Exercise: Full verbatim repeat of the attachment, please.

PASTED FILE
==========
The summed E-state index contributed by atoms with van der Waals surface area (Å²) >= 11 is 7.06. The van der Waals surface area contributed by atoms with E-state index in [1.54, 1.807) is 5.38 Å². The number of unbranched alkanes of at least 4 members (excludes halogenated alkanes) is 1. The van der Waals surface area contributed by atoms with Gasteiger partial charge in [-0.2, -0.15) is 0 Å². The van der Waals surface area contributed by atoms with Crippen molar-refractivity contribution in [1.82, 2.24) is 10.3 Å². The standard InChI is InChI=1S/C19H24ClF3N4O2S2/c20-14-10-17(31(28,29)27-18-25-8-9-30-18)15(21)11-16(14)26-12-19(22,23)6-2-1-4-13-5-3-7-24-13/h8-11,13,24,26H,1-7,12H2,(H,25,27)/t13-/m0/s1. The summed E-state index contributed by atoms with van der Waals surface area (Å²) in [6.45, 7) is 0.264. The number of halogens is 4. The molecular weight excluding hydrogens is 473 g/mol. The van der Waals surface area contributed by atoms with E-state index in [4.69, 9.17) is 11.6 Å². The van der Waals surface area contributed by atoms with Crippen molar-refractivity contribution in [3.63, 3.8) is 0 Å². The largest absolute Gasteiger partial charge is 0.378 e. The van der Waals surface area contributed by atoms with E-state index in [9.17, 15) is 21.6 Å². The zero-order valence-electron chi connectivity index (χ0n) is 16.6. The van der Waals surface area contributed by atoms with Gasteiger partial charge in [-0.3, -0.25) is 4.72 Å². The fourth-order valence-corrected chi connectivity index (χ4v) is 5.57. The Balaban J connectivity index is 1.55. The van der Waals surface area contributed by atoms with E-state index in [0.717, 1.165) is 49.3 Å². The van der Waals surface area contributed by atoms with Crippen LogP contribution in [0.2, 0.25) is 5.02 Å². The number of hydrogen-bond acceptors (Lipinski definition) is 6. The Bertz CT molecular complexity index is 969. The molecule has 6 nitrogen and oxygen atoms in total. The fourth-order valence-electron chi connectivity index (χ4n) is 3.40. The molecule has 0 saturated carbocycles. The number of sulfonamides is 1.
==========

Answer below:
The summed E-state index contributed by atoms with van der Waals surface area (Å²) >= 11 is 7.06. The van der Waals surface area contributed by atoms with E-state index in [1.54, 1.807) is 5.38 Å². The number of unbranched alkanes of at least 4 members (excludes halogenated alkanes) is 1. The van der Waals surface area contributed by atoms with Gasteiger partial charge in [-0.2, -0.15) is 0 Å². The van der Waals surface area contributed by atoms with Crippen molar-refractivity contribution in [1.82, 2.24) is 10.3 Å². The standard InChI is InChI=1S/C19H24ClF3N4O2S2/c20-14-10-17(31(28,29)27-18-25-8-9-30-18)15(21)11-16(14)26-12-19(22,23)6-2-1-4-13-5-3-7-24-13/h8-11,13,24,26H,1-7,12H2,(H,25,27)/t13-/m0/s1. The summed E-state index contributed by atoms with van der Waals surface area (Å²) in [6.45, 7) is 0.264. The number of halogens is 4. The molecular weight excluding hydrogens is 473 g/mol. The van der Waals surface area contributed by atoms with E-state index in [4.69, 9.17) is 11.6 Å². The van der Waals surface area contributed by atoms with Crippen molar-refractivity contribution in [3.63, 3.8) is 0 Å². The largest absolute Gasteiger partial charge is 0.378 e. The van der Waals surface area contributed by atoms with E-state index in [9.17, 15) is 21.6 Å². The zero-order valence-electron chi connectivity index (χ0n) is 16.6. The van der Waals surface area contributed by atoms with Gasteiger partial charge in [-0.3, -0.25) is 4.72 Å². The fourth-order valence-corrected chi connectivity index (χ4v) is 5.57. The Balaban J connectivity index is 1.55. The van der Waals surface area contributed by atoms with E-state index in [0.717, 1.165) is 49.3 Å². The van der Waals surface area contributed by atoms with Crippen LogP contribution in [0.2, 0.25) is 5.02 Å². The number of hydrogen-bond acceptors (Lipinski definition) is 6. The Bertz CT molecular complexity index is 969. The molecule has 6 nitrogen and oxygen atoms in total. The fourth-order valence-electron chi connectivity index (χ4n) is 3.40. The molecule has 0 saturated carbocycles. The number of sulfonamides is 1.